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  • 16 Sep 2014

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Homebuilding on bumpy road to bright future

Economists see good things ahead as industry avoids pitfalls


When David Crowe took the stage at last week's Home Builders Association of Metropolitan Portland annual housing forecast meeting, he brought news of a slowly building economy, a gradual pickup in consumer confidence and the bright building light that is multifamily housing.

But Crowe, chief economist for the National Association of Home Builders, also told an audience of builders, developers and others that tight restrictions on home mortgages, rising construction costs and a host of other headwinds aren’t exactly going to make it a walk in the park for builders in the coming years. Crowe then did his best to lighten the mood and leave the packed house at the Oregon Convention Center with something a little more optimistic.

“I hope I convinced you that there is a promising future,” he said.

Whether Crowe did that or not isn’t quite clear. What he and the two other speakers on the lineup, state Treasurer Ted Wheeler and Todd Britsch, president of the Washington research company New Home Trends, did do is to paint a picture of an Oregon housing market that has gotten itself going again but that still has some rocky roads before it.

“The homebuilding industry is essential to the economy of this state,” Wheeler said. “Until your industry is fully recovered, Oregon’s economy won’t be fully recovered.”

So far this year, builders have built about 2,000 homes in subdivisions in the four Portland-area counties, about half what they were building during the peak of the boom. That doesn’t include infill building, which Britsch said makes up a big portion of all 3,700 single family permits in Multnomah, Clackamas, Washington and Clark County, Wash., in 2013 so far.

He noted that Clark County is the metro county that has showed the strongest numbers because it’s had the most job growth this year. Of the 6,000 jobs added in the region in 2013, Britsch said almost 4,000 of them have been in Clark County. Additionally, the county has seen 30 percent of the region’s new home sales this year, up from 20 percent last year.

He also said the number of available building lots in the metro area is nowhere near where it needs to be to accommodate projected population growth in the next five years. The city of Hillsboro itself contains no five-acre or larger parcels for subdivisions, Britsch said.

Multifamily boom

His forecast bright spot was multifamily housing. According to Britsch, builders in the region have applied for 10,000 multifamily units in the past two years. At present they are all for apartments, but Britsch said by the time many of those units come on to the market in the next three to seven years, they could be converted to condominiums, especially if interest rates stay relatively low.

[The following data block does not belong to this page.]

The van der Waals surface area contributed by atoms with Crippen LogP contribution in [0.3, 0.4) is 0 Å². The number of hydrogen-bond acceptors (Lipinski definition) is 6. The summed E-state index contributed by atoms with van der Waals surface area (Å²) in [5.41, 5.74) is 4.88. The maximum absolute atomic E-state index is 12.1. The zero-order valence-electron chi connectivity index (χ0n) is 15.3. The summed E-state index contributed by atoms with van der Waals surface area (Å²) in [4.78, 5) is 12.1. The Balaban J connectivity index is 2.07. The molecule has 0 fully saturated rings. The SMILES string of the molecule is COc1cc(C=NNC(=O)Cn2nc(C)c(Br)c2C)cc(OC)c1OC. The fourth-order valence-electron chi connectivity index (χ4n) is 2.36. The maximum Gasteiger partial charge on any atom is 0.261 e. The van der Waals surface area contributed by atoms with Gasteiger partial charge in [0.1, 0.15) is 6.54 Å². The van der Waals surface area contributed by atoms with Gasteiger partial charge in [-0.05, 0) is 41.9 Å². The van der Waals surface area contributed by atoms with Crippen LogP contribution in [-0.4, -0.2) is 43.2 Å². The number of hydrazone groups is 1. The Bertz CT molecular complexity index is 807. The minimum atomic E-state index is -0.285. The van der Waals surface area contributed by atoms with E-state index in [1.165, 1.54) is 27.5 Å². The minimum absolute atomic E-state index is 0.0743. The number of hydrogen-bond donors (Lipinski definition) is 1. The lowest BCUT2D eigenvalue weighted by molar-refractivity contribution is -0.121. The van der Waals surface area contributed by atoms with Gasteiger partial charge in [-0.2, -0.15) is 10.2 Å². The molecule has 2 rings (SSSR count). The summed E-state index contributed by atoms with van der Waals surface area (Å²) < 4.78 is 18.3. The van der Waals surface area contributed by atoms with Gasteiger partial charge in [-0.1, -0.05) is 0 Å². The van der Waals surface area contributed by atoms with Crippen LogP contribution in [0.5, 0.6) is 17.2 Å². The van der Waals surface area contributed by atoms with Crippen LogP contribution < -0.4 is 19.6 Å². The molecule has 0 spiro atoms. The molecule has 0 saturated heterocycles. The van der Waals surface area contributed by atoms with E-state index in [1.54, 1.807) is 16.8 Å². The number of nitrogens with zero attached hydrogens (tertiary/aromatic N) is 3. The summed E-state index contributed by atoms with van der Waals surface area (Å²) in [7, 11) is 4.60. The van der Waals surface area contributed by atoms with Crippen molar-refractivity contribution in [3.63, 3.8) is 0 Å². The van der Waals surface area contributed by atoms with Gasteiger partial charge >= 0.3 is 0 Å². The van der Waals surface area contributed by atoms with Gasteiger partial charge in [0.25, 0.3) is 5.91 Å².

“If (that happens), the condo market will recover,” he said.

On a national level, Crowe noted that the economy has begun to chug forward again and should grow at a rate of nearly 3 percent next year and almost 4 percent in 2015. Housing has been growing and contributing to the economy as well, but because it took such a hit during the recession, it’s not carrying as much as weight it once did.

“The important thing,” Crowe said, “is that it’s finally doing what it’s normally done again in terms of helping out.”

Similarly, job growth has been steady, though Crowe said many of the jobs are coming in the relatively low-paying service sector, not in manufacturing and durable goods. He also said despite some strong numbers recently, the country as a whole still needs to create five million more jobs “before we get back to where we need to be.”

Students strapped for cash

Wheeler injected a topic that’s never really been a big player at the housing forecast: student debt. Nationwide, students owe more than $1 trillion, and in Oregon the average student has at least $26,000 worth of student depth.

“I cannot think of a single industry that is more significantly impacted by student debt than the housing and homebuilding industry,” Wheeler said.

The heavy debt load is changing purchasing behaviors and forcing students to forgo big-ticket items and homes. As a result, homebuilders are seeing their stream of potential new customers narrowing, and more students who end up with low-paying jobs head not into homeownership, but into the rental market.

Wheeler used the platform to talk about his plan to help reduce student debt in Oregon. Called the Oregon Opportunity Initiative, the plan would create an endowment using a portion of the state’s general obligation bonds to help reduce student debt, increase access to financial aid and increase vocational and technical training at community colleges. Voters will consider the initiative as a measure on the November 2014 ballot. Wheeler asked the homebuilding crowd for their support.

“Student debt impacts all of us,” he said. “It impacts your industry disproportionately.”